Such ambivalence makes it understandable that drugs eventually came under the control of the proliferating state. Does this also justify the total condemnation he suffered? Jay is no drug prophet. He’s just showing that drugs can be approached in a very different way and that they’re a part of the modern world anyway, even if he’s exaggerating a bit by giving them so much weight in the formation of drugs. modern mind. Modernism was not born from an opium pipe or a cocaine injection, and many of the current phenomena in art and science he mentioned (from Cubism to the theory of relativity) had nothing to do with drugs. But it’s hard to deny that drugs are part of the modern world as entertainment, medicine, or as a substitute for religious purpose and meaning.

No solution

The past does not offer a solution to current problems, if only because the main source of these problems (criminalization of drugs) did not yet exist. However, knowing the past can help put the motivations for criminalization into perspective. Perhaps a less tense relationship is also possible. At the end of the day, crime is not related to drug use, nor is it related to alcohol. Jay provides some historical background that may contribute to a more restrained assessment.

For this I also specifically recommend: The Underworld of the East (1935), by British mining engineer James S. Lee, which Jay reviewed with considerable glee Psychonauts and he republished it in 2000. A colonial but wonderful book about someone who has completely solved the drug problem, at least for himself. The recipe turns out to be very simple: never use one drug, but mix and match, and the addiction will disappear before it even starts. Lee learned this from an Indian doctor whom—unlike most whites—he had not treated “condescendingly.” The result is carefree happiness on demand that only ends when the law prevents access to drugs. However, weaning doesn’t seem to be a problem for Lee, who has discovered a special drug in Sumatra (“Elixir of Life No. 2”) that instantly nullifies the effects of cocaine, opium, or hashish.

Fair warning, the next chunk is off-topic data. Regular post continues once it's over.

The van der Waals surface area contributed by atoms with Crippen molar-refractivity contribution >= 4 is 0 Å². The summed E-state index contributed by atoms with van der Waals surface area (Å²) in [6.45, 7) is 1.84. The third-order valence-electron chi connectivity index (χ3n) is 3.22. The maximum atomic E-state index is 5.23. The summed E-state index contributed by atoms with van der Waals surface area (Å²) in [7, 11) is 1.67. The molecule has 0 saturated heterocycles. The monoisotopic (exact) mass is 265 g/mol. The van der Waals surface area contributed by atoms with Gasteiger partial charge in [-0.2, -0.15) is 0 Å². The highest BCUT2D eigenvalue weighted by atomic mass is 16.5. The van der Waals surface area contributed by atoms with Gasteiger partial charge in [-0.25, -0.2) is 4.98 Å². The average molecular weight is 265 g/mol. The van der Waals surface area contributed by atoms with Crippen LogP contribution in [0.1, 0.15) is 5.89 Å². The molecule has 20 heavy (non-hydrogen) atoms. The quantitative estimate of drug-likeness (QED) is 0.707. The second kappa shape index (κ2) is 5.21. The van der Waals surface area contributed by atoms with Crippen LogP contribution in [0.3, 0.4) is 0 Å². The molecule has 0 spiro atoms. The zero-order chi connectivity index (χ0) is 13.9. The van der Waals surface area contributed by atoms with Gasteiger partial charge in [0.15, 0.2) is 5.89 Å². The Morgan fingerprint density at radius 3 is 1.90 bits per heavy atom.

No doubt this voice from the colonial past sounds overly optimistic. But pessimists also offer a kind of enlightening comfort. Listen to Freud, who has been largely silent on drugs since his youthful cocaine adventure, though not always. In Discomfort in culture (1930), we read that life is “too hard” for us humans and this, according to Freud, is why we use “emollients” (e.g. Drugs) simply cannot do without.